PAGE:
Published: August 22, 2011
“For the past 31 years I have been in the high-end recycling business here in Nantucket,” stated auctioneer Rafael Osona as he prepared to kick off yet another of his block-buster summer auctions on this idyllic island. The crowd that had jammed its way into the American Legion Hall on August 6 broke out in laughter, knowing full well that not only would an entertaining day follow, but one also filled with prime opportunities to acquire some rare and fine antiques.
The crowd was enormous: every seat in the house was occupied, people lined the rear of the hall and the sides †in some places five or six people deep †and they were hungry. The results reflected their appetite, with the auction grossing $1.1 million.
There were dealers in the crowd, there were some curious onlookers, but the vast majority of the buyers on hand were upper-crust retirees with summer homes that were in need of some good antique chairs, tables, Nantucket baskets, ship models, paintings, Canton and perhaps a piece of whalebone in some exotic and well-executed carved form.
Osona continued to woo the crowd prior to offering the first lot. “I sent my son up to look over items from the Katherine Seeler estate in Cambridge,” he said. “He called me on the way home and said, ‘I’m bringing something home you are going to like.'” Seeler, Osona explained to a minority of the crowd that did not already recognize the name, wrote the book Nantucket Lightship Baskets in 1987 and was a consummate collector of all things Nantucket. “He told me that he had found a whalebone yardstick, dated 1819 with scrimmed pinprick decoration from end to end. He said it was under a bed, wrapped in a blanket, probably been there for decades.”
The auctioneer could not decide what to show the crowd: the yardstick or a book that verified that it was perhaps the earliest known marked example, so he simply held them both high in the air.
Prices were strong right from the opening lot. As a rare Map of the Island of Nantucket, including Tuckernuck, Surveyed by Wm Mitchell, 1835, was offered, Osona paraded up and down the center aisle as he took bids from the anxious crowd. Opening at $1,000, bids came from his right, then his left, back and forth until the lot finished at $2,900.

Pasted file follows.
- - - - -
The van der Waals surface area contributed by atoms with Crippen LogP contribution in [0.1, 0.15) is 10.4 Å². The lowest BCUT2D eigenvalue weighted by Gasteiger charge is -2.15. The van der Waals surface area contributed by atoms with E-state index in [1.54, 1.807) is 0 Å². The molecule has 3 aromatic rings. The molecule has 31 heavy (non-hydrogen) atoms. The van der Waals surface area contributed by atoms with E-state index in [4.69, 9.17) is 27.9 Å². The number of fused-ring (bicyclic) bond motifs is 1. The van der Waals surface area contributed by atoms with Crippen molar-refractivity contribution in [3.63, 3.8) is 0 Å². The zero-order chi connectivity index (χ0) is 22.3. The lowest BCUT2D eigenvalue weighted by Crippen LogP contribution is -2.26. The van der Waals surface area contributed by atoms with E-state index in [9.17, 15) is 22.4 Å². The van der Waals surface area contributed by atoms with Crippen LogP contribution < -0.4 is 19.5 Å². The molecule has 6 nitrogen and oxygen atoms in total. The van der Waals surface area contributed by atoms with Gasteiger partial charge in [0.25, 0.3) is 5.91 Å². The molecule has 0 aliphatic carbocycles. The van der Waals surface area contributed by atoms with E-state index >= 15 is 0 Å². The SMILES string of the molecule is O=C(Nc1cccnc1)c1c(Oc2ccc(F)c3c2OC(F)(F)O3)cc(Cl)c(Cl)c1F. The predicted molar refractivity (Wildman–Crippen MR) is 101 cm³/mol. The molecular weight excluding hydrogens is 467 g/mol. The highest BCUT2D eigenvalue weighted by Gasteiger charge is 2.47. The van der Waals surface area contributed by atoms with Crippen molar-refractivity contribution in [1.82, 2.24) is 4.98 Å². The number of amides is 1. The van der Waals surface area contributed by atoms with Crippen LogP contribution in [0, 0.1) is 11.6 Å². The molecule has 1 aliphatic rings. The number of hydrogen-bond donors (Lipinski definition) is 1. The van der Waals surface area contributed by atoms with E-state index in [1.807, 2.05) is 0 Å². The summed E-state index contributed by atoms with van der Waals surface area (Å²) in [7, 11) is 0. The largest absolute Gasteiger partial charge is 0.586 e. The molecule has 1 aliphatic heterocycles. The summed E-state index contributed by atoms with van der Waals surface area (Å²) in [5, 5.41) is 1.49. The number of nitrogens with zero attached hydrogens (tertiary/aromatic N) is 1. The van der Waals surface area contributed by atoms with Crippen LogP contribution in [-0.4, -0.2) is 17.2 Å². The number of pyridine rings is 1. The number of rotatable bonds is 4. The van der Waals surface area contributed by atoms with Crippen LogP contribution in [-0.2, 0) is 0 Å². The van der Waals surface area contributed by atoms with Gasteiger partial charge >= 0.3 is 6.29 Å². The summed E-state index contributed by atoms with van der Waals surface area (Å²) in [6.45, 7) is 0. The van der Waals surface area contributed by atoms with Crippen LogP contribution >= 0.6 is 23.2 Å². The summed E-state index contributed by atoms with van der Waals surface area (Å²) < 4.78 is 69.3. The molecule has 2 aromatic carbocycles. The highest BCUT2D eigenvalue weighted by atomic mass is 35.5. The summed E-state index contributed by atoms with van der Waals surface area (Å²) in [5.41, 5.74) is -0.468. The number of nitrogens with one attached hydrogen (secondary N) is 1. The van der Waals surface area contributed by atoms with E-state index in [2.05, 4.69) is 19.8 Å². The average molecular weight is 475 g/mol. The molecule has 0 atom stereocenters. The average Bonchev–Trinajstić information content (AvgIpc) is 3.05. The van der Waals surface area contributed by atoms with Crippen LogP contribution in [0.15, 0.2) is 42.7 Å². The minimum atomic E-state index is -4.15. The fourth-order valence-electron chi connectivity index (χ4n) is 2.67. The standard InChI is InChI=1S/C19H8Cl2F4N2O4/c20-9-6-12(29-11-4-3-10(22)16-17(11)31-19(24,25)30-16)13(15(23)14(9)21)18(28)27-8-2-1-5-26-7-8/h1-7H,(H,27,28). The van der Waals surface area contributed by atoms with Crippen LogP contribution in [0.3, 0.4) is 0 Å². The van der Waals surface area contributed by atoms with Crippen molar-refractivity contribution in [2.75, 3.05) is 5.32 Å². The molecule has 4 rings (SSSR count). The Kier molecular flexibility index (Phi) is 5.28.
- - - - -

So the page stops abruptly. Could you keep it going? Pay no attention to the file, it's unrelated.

A pair of Canton candlesticks, “rare” according to the auctioneer, went out at $3,346 to a telephone bidder. A Nantucket Windsor bowback side chair followed, selling at $1,624.
A small collection of blue decorated stoneware jugs, pitchers and various other forms had been in the Seeler estate (actually the estate of Carol Ishimoto, who was the sole heir to the estate of Katherine and Edgar Seeler). Osona did not think much of the group until the first advertisement broke and the telephone started ringing off the wall. One of the pieces, which had been simply placed with the other items, soon found itself wrapped tightly in a packing crate and far, far away from harm’s way.
Two poultry feeders were included in the Seelers’ collection and the first with a Bristol glaze met with tepid interest, selling at $522. The second, however, created quite a stir. Marked “Wade & Henry, Philadelphia,” the piece was vividly decorated and Osona looked for an opening bid in the vicinity of the price the previous feeder achieved. He got it quickly from a bidder who had flown into town for the sale from Florida. Several others in the crowd chased the lot, with the Florida buyer finally prevailing at $4,060.